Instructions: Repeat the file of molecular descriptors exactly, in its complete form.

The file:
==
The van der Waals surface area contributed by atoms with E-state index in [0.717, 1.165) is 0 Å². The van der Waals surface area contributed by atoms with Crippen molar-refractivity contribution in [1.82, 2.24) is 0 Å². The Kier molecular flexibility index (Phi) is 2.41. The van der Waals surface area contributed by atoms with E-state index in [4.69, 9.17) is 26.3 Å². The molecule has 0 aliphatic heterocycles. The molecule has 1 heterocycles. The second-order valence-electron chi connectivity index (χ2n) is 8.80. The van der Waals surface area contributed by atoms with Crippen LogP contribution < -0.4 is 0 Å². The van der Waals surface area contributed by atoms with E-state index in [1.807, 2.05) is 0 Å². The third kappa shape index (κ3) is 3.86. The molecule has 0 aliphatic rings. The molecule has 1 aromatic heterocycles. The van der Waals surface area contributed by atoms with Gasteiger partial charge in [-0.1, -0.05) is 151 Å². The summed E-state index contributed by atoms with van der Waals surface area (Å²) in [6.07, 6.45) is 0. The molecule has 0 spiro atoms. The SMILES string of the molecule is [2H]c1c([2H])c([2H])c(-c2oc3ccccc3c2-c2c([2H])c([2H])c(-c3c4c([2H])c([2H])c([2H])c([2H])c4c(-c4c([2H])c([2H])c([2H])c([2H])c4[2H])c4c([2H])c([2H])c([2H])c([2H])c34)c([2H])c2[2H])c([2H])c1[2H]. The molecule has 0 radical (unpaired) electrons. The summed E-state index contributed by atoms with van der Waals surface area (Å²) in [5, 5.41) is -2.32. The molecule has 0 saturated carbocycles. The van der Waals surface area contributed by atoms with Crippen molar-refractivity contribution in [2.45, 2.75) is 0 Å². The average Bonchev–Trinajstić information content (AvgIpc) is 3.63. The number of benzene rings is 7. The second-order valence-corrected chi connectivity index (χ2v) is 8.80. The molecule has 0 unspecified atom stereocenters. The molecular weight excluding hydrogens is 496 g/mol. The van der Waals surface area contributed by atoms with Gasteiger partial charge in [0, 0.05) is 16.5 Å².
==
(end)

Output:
The van der Waals surface area contributed by atoms with E-state index in [0.717, 1.165) is 0 Å². The van der Waals surface area contributed by atoms with Crippen molar-refractivity contribution in [1.82, 2.24) is 0 Å². The Kier molecular flexibility index (Phi) is 2.41. The van der Waals surface area contributed by atoms with E-state index in [4.69, 9.17) is 26.3 Å². The molecule has 0 aliphatic heterocycles. The molecule has 1 heterocycles. The second-order valence-electron chi connectivity index (χ2n) is 8.80. The van der Waals surface area contributed by atoms with Crippen LogP contribution < -0.4 is 0 Å². The van der Waals surface area contributed by atoms with E-state index in [1.807, 2.05) is 0 Å². The third kappa shape index (κ3) is 3.86. The molecule has 0 aliphatic rings. The molecule has 1 aromatic heterocycles. The van der Waals surface area contributed by atoms with Gasteiger partial charge in [-0.1, -0.05) is 151 Å². The summed E-state index contributed by atoms with van der Waals surface area (Å²) in [6.07, 6.45) is 0. The molecule has 0 spiro atoms. The SMILES string of the molecule is [2H]c1c([2H])c([2H])c(-c2oc3ccccc3c2-c2c([2H])c([2H])c(-c3c4c([2H])c([2H])c([2H])c([2H])c4c(-c4c([2H])c([2H])c([2H])c([2H])c4[2H])c4c([2H])c([2H])c([2H])c([2H])c34)c([2H])c2[2H])c([2H])c1[2H]. The molecule has 0 radical (unpaired) electrons. The summed E-state index contributed by atoms with van der Waals surface area (Å²) in [5, 5.41) is -2.32. The molecule has 0 saturated carbocycles. The van der Waals surface area contributed by atoms with Crippen molar-refractivity contribution in [2.45, 2.75) is 0 Å². The average Bonchev–Trinajstić information content (AvgIpc) is 3.63. The number of benzene rings is 7. The second-order valence-corrected chi connectivity index (χ2v) is 8.80. The molecule has 0 unspecified atom stereocenters. The molecular weight excluding hydrogens is 496 g/mol. The van der Waals surface area contributed by atoms with Gasteiger partial charge in [0, 0.05) is 16.5 Å².